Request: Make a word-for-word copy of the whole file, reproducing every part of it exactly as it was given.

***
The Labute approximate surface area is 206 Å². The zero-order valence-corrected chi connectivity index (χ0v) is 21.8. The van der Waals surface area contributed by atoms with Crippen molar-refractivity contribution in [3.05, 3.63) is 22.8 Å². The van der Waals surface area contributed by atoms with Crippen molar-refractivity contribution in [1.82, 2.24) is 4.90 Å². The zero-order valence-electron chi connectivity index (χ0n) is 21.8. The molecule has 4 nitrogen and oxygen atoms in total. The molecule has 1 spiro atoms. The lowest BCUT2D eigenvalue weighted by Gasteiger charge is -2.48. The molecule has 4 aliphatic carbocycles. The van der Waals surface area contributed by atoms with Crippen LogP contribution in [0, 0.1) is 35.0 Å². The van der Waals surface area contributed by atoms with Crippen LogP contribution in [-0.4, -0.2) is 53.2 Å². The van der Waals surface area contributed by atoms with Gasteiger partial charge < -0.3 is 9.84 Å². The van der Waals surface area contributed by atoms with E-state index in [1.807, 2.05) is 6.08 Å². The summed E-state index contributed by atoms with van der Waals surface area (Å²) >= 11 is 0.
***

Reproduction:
The Labute approximate surface area is 206 Å². The zero-order valence-corrected chi connectivity index (χ0v) is 21.8. The van der Waals surface area contributed by atoms with Crippen molar-refractivity contribution in [3.05, 3.63) is 22.8 Å². The van der Waals surface area contributed by atoms with Crippen molar-refractivity contribution in [1.82, 2.24) is 4.90 Å². The zero-order valence-electron chi connectivity index (χ0n) is 21.8. The molecule has 4 nitrogen and oxygen atoms in total. The molecule has 1 spiro atoms. The lowest BCUT2D eigenvalue weighted by Gasteiger charge is -2.48. The molecule has 4 aliphatic carbocycles. The van der Waals surface area contributed by atoms with Crippen LogP contribution in [0, 0.1) is 35.0 Å². The van der Waals surface area contributed by atoms with Crippen LogP contribution in [-0.4, -0.2) is 53.2 Å². The van der Waals surface area contributed by atoms with Gasteiger partial charge < -0.3 is 9.84 Å². The van der Waals surface area contributed by atoms with E-state index in [1.807, 2.05) is 6.08 Å². The summed E-state index contributed by atoms with van der Waals surface area (Å²) >= 11 is 0.